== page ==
How is my spirit? My spirit is BUSY. In a few hours, Beth and I are flying to Texas to see our granddaughter and daughter and son-in-law, and I will be doing fundraising work for BIZG. Lots to do; I need to finish this post and get to work on packing, etc.
Have you ever prayed for God to show you his will? I have. I do, a lot. And I constantly find myself battling with myself over trying to bend God’s will to match my will (rather than submitting my will to God.)
One of the many great things I learned from reading Experiencing God was about George Mueller’s teaching on praying for God’s will. I have posted Blackaby’s excerpt below.
The first point is the one that always kills me: “Nine-tenths of the trouble” is that I don’t really want what God wants, I want God to want what I want.
I seek at the beginning to get my heart into such a state that it has no will of its own in regard to a given matter. Nine-tenths of the trouble with people generally is just here. Nine-tenths of the difficulties are overcome when our hearts are ready to do the Lord’s will, whatever that may be. When one is truly in this state, it is usually but a little way to the knowledge of what His will is.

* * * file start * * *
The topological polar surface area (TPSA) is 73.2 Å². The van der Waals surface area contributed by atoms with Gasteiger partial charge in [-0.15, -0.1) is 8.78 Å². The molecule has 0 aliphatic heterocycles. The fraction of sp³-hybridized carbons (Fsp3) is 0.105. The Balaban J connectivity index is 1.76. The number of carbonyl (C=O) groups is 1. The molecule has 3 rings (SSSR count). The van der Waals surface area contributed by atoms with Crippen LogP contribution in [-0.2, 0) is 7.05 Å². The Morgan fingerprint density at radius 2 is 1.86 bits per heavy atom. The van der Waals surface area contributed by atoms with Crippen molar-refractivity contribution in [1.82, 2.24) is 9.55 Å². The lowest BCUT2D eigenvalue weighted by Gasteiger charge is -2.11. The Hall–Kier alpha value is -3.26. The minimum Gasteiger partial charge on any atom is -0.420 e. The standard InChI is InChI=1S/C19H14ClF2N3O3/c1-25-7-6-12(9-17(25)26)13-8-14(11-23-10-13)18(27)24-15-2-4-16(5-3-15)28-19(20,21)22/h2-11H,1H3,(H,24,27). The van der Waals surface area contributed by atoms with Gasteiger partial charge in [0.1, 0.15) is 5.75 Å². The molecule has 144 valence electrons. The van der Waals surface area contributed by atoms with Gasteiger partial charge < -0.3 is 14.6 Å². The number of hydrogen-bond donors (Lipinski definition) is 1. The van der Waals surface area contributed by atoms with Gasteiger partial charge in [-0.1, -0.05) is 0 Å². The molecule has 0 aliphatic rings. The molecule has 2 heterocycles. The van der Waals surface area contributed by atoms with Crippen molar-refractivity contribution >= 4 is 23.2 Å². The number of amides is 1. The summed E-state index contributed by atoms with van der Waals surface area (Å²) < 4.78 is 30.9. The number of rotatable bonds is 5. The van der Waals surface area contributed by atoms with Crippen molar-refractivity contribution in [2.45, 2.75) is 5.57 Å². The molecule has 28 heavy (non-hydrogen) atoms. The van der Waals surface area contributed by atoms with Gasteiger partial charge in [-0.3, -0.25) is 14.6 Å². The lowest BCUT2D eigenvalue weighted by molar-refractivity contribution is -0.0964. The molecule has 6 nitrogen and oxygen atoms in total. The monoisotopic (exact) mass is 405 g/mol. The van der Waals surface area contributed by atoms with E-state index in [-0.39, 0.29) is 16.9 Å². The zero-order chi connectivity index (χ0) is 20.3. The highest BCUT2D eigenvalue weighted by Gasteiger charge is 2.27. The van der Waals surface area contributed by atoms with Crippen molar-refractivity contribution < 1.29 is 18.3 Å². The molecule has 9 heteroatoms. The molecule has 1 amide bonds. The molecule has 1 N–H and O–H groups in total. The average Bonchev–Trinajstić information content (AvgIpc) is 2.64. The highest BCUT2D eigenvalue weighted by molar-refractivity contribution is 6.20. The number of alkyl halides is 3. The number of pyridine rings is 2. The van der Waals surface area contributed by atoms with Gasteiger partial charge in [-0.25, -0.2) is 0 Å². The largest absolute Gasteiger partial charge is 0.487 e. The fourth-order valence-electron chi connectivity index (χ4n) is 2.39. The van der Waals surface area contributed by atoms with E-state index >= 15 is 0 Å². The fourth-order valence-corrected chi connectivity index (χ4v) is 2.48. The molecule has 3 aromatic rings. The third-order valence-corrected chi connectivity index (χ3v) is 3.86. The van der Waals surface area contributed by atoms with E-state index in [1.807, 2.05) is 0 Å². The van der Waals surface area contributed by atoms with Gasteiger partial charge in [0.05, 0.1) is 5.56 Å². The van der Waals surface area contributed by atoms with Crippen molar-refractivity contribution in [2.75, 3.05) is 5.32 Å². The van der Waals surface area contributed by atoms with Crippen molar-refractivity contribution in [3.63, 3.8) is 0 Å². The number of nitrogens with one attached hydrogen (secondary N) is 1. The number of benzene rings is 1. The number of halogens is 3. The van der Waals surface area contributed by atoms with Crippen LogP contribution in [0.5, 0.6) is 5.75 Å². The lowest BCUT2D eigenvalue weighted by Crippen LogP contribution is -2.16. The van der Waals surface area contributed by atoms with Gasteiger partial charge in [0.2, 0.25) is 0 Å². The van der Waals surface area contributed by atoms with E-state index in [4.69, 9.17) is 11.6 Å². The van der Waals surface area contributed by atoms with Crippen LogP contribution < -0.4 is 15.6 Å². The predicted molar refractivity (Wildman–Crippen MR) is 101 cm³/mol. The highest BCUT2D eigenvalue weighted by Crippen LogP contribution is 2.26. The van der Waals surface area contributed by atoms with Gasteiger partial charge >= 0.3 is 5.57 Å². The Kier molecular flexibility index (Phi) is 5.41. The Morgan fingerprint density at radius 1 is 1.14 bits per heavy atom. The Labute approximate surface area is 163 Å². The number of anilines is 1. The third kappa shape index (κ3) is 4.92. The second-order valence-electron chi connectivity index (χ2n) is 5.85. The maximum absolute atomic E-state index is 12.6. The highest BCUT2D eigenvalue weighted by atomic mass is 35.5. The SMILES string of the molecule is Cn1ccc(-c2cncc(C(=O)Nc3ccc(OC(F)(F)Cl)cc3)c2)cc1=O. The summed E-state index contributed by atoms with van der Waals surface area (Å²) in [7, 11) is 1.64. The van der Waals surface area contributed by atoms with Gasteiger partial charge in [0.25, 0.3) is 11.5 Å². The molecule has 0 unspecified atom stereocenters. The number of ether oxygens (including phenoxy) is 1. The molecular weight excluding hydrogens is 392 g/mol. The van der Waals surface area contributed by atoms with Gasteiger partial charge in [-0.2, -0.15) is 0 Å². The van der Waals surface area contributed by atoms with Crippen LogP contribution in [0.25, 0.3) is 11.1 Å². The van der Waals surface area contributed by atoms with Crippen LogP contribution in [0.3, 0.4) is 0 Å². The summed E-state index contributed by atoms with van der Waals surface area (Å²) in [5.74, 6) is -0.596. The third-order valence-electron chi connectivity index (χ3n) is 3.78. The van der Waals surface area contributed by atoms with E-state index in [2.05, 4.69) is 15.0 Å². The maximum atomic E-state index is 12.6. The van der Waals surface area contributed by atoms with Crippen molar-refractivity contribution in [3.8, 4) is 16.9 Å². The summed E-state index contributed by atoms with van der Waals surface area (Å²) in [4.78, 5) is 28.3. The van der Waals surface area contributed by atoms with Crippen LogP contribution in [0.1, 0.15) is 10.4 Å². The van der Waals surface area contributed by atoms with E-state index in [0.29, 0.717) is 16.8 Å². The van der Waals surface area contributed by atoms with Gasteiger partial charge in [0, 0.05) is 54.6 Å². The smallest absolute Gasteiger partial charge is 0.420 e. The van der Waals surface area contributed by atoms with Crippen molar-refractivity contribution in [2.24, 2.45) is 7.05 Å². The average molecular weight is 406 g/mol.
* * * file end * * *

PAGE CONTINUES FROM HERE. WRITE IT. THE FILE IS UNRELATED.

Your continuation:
2. Having done this, I do not leave the result to feeling or simple impression. If so, I make myself liable to great delusions.
3. I seek the will of the Spirit of God through, or in connection with, the Word of God. The Spirit and the Word must be combined. If I look to the Spirit alone without the Word, I lay myself open to great delusions also. If the Holy Ghost guides us at all, He will do it according to the Scriptures and never contrary to them.
4. Next, I take into account providential circumstances. These often plainly indicate God’s will in connection with His Word and Spirit.
5. I ask God in prayer to reveal His will to me aright.
6. Thus, through prayer to God, the study of the Word, and reflection, I come to a deliberate judgment according to the best of my ability and knowledge; and if my mind is thus at peace, and continues so after two or three more petitions, I proceed accordingly. In trivial matters, and in transactions involving the most important issues, I have found this method always effective.